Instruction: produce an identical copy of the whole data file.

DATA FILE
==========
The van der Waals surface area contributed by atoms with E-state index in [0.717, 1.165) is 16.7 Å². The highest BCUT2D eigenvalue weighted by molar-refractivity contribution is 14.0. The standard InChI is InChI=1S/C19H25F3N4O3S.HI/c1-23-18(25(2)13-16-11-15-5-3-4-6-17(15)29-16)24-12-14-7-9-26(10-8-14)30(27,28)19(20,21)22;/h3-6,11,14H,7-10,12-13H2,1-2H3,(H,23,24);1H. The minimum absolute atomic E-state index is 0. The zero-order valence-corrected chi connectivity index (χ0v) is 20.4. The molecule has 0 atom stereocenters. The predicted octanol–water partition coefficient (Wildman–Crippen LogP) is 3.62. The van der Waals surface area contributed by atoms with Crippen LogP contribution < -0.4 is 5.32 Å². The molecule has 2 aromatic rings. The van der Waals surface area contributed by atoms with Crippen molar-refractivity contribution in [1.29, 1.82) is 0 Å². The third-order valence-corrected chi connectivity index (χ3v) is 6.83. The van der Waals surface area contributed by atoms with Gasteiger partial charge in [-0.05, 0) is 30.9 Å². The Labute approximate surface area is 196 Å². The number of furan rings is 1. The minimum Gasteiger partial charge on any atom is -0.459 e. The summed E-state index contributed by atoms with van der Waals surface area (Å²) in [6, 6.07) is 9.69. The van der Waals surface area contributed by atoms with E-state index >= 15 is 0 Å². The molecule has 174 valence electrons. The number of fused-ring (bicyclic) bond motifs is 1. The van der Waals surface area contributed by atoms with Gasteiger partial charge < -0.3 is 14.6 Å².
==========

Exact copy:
The van der Waals surface area contributed by atoms with E-state index in [0.717, 1.165) is 16.7 Å². The highest BCUT2D eigenvalue weighted by molar-refractivity contribution is 14.0. The standard InChI is InChI=1S/C19H25F3N4O3S.HI/c1-23-18(25(2)13-16-11-15-5-3-4-6-17(15)29-16)24-12-14-7-9-26(10-8-14)30(27,28)19(20,21)22;/h3-6,11,14H,7-10,12-13H2,1-2H3,(H,23,24);1H. The minimum absolute atomic E-state index is 0. The zero-order valence-corrected chi connectivity index (χ0v) is 20.4. The molecule has 0 atom stereocenters. The predicted octanol–water partition coefficient (Wildman–Crippen LogP) is 3.62. The van der Waals surface area contributed by atoms with Crippen LogP contribution < -0.4 is 5.32 Å². The molecule has 2 aromatic rings. The van der Waals surface area contributed by atoms with Crippen molar-refractivity contribution in [1.29, 1.82) is 0 Å². The third-order valence-corrected chi connectivity index (χ3v) is 6.83. The van der Waals surface area contributed by atoms with Gasteiger partial charge in [-0.05, 0) is 30.9 Å². The Labute approximate surface area is 196 Å². The number of furan rings is 1. The minimum Gasteiger partial charge on any atom is -0.459 e. The summed E-state index contributed by atoms with van der Waals surface area (Å²) in [6, 6.07) is 9.69. The van der Waals surface area contributed by atoms with E-state index >= 15 is 0 Å². The molecule has 174 valence electrons. The number of fused-ring (bicyclic) bond motifs is 1. The van der Waals surface area contributed by atoms with Gasteiger partial charge < -0.3 is 14.6 Å².